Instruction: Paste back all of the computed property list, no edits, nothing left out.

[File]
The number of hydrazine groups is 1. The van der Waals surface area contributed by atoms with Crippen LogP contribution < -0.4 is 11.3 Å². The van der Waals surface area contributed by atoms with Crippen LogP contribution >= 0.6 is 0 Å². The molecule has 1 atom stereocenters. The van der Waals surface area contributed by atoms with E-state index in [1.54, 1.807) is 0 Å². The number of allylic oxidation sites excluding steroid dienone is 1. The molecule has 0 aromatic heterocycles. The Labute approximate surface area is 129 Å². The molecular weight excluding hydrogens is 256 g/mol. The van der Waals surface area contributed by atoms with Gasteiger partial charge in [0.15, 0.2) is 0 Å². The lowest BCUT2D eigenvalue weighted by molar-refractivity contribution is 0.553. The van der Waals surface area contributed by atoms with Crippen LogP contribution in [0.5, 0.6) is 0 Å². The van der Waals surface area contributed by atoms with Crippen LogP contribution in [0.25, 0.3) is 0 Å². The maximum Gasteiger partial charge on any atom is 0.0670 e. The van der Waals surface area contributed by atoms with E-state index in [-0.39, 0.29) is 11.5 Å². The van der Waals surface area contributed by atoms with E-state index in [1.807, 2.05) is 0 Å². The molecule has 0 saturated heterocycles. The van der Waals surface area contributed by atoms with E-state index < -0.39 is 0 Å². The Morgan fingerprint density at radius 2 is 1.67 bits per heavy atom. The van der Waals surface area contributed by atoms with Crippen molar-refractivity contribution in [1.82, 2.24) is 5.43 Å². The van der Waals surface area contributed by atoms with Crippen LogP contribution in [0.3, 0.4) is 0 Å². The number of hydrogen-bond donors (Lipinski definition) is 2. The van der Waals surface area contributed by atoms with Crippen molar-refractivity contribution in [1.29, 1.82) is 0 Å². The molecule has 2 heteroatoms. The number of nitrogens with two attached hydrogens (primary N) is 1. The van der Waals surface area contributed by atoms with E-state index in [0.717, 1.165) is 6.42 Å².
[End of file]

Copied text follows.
The number of hydrazine groups is 1. The van der Waals surface area contributed by atoms with Crippen LogP contribution < -0.4 is 11.3 Å². The van der Waals surface area contributed by atoms with Crippen LogP contribution >= 0.6 is 0 Å². The molecule has 1 atom stereocenters. The van der Waals surface area contributed by atoms with E-state index in [1.54, 1.807) is 0 Å². The number of allylic oxidation sites excluding steroid dienone is 1. The molecule has 0 aromatic heterocycles. The Labute approximate surface area is 129 Å². The molecular weight excluding hydrogens is 256 g/mol. The van der Waals surface area contributed by atoms with Gasteiger partial charge in [0.15, 0.2) is 0 Å². The lowest BCUT2D eigenvalue weighted by molar-refractivity contribution is 0.553. The van der Waals surface area contributed by atoms with Crippen LogP contribution in [0.5, 0.6) is 0 Å². The van der Waals surface area contributed by atoms with Crippen LogP contribution in [0.25, 0.3) is 0 Å². The maximum Gasteiger partial charge on any atom is 0.0670 e. The van der Waals surface area contributed by atoms with E-state index in [-0.39, 0.29) is 11.5 Å². The van der Waals surface area contributed by atoms with E-state index in [1.807, 2.05) is 0 Å². The molecule has 0 saturated heterocycles. The van der Waals surface area contributed by atoms with E-state index < -0.39 is 0 Å². The Morgan fingerprint density at radius 2 is 1.67 bits per heavy atom. The van der Waals surface area contributed by atoms with Crippen molar-refractivity contribution in [1.82, 2.24) is 5.43 Å². The van der Waals surface area contributed by atoms with Crippen LogP contribution in [0.3, 0.4) is 0 Å². The number of hydrogen-bond donors (Lipinski definition) is 2. The van der Waals surface area contributed by atoms with Crippen molar-refractivity contribution in [1.29, 1.82) is 0 Å². The molecule has 2 heteroatoms. The number of nitrogens with two attached hydrogens (primary N) is 1. The van der Waals surface area contributed by atoms with E-state index in [0.717, 1.165) is 6.42 Å².